Platelet donation technology comes to Bangor blood center

Charles Corliss of Cherrifield is hooked up to one of the apheresis machines that uses advanced technology to separate blood into it's components at the American Red Cross Blood Services office in Bangor Tuesday.  Corliss donated two units of red blood cells. (Bangor Daily News/Gabor degre)
BANGOR DAILY NEWS PHOTO GABOR DE
Charles Corliss of Cherrifield is hooked up to one of the apheresis machines that uses advanced technology to separate blood into it's components at the American Red Cross Blood Services office in Bangor Tuesday. Corliss donated two units of red blood cells. (Bangor Daily News/Gabor degre)
Posted Dec. 08, 2009, at 9:06 p.m.

BANGOR, Maine — Red Cross blood donors in the Bangor area have a new opportunity to save lives with the recent addition of platelet donation technology.

Platelets are tiny cell fragments manufactured in the bone marrow and essential to the normal process of clotting to slow or stop bleeding.

At an open house at the nonprofit Red Cross Donor Center on Hammond Street on Tuesday, donors and officials gathered to celebrate the recent acquisition of two platelet apheresis machines. The sophisticated centrifuge technology employed by the machines gently separates the fragile but mighty platelets out of the blood se-rum, returning most of the serum, red blood cells and white blood cells to the donor.

“There is a steady demand for platelets,” said Ellen Russell, director of Red Cross blood services in Maine. “Because they are such a fragile product, they have to be collected every day.” A unit of platelets typically consists of a little less than a pint of serum that contains about three tablespoons of platelets. Like all blood products collected at the Bangor center, they will be shipped to a regional processing center in Massachusetts and distributed to hospitals throughout northern New England.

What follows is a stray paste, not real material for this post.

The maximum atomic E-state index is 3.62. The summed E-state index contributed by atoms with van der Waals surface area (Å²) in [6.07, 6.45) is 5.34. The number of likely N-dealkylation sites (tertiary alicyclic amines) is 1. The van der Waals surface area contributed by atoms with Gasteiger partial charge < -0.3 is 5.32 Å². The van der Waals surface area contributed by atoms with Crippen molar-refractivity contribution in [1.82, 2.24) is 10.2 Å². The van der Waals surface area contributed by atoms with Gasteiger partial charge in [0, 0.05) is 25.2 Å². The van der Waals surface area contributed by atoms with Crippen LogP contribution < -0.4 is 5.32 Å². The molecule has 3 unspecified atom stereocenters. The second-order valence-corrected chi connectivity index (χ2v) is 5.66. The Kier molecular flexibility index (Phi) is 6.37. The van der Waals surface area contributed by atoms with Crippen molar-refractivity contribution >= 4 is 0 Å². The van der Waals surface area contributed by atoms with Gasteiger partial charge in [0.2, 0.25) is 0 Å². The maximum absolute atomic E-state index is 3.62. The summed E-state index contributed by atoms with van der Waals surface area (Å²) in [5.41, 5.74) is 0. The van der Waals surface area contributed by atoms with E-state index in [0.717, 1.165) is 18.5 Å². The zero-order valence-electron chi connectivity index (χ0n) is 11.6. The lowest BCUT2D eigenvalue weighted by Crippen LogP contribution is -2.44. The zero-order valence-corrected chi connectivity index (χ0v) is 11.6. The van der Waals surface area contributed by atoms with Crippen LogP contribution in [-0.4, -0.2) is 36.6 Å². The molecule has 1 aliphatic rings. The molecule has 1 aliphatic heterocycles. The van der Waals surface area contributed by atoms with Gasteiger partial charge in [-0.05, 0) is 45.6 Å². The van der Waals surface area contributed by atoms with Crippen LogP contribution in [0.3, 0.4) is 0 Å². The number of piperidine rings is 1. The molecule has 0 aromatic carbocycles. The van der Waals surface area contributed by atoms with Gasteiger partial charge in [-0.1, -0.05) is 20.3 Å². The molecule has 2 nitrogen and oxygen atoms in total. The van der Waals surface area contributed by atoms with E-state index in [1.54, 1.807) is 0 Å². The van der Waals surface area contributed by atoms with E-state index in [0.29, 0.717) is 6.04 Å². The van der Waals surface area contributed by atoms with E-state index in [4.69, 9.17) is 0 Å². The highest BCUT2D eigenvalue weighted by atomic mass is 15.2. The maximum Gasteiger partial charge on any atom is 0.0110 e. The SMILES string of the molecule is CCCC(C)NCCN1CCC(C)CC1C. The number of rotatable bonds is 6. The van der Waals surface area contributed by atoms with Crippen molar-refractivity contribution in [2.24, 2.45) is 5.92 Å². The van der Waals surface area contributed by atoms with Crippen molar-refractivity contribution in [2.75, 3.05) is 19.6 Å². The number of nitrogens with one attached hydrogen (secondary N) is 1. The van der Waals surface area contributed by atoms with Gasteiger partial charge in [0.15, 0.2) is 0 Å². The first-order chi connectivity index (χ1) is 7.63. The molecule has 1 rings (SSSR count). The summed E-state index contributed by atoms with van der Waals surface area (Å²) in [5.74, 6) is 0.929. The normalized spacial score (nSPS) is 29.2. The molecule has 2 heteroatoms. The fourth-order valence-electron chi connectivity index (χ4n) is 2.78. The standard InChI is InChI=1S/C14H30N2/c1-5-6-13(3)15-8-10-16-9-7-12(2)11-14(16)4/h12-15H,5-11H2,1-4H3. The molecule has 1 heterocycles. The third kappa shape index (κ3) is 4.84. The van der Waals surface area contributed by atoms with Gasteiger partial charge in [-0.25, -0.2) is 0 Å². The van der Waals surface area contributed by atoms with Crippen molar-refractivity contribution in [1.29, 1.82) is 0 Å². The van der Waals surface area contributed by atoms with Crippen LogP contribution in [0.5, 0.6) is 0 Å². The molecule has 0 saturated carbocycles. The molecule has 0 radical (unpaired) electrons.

Platelets are essential for treating patients of all ages with certain life-threatening conditions. People with blood disorders such as leukemia, aplastic anemia and thrombocytopenia are frequent recipients, as are those undergoing organ and bone marrow donations or suffering from physical trauma and bleeding. Platelets cannot be frozen and must be used within five days or be discarded.

Dr. Irwin Gross, medical director of transfusion services at Eastern Maine Medical Center in Bangor, said new medical and surgical protocols have driven down the need for some blood products by as much as 60 percent.

Still, he said, “the availability of the right blood product at the right time is crucial to providing care to patients.”

The new blood separation technology also allows the donation of blood serum only or a condensed unit of “double reds” — red blood cells.

Donating a unit of platelets takes about three hours, time that donor Christopher D’Amico, 49, of Brewer, plans to use to catch up on his reading. The first to try out the new apheresis technology at the Red Cross center, D’Amico, a pharmacist at EMMC, said he has been a regular blood donor since he was 17.

D’Amico, whose AB blood type makes him a “universal donor,” pointed out that donating blood is easier than donating an organ, or even skin, as some dedicated donors do.

“I can do this regularly,” he said, adding that he gives whole blood about six times a year. Now, he said, he will add platelet donation to his routine.

Apheresis technology also is available at the for-profit Maine Blood Center on Union Street.

The Red Cross Donor Center hopes to recruit enough donors to keep the new apheresis machines busy four days a week. Donations of whole blood are still greatly needed as well, according to donor center staff.

On the Web: www.newenglandblood.org/maine/bangor.htm.

mhaskell@bangordailynews.net

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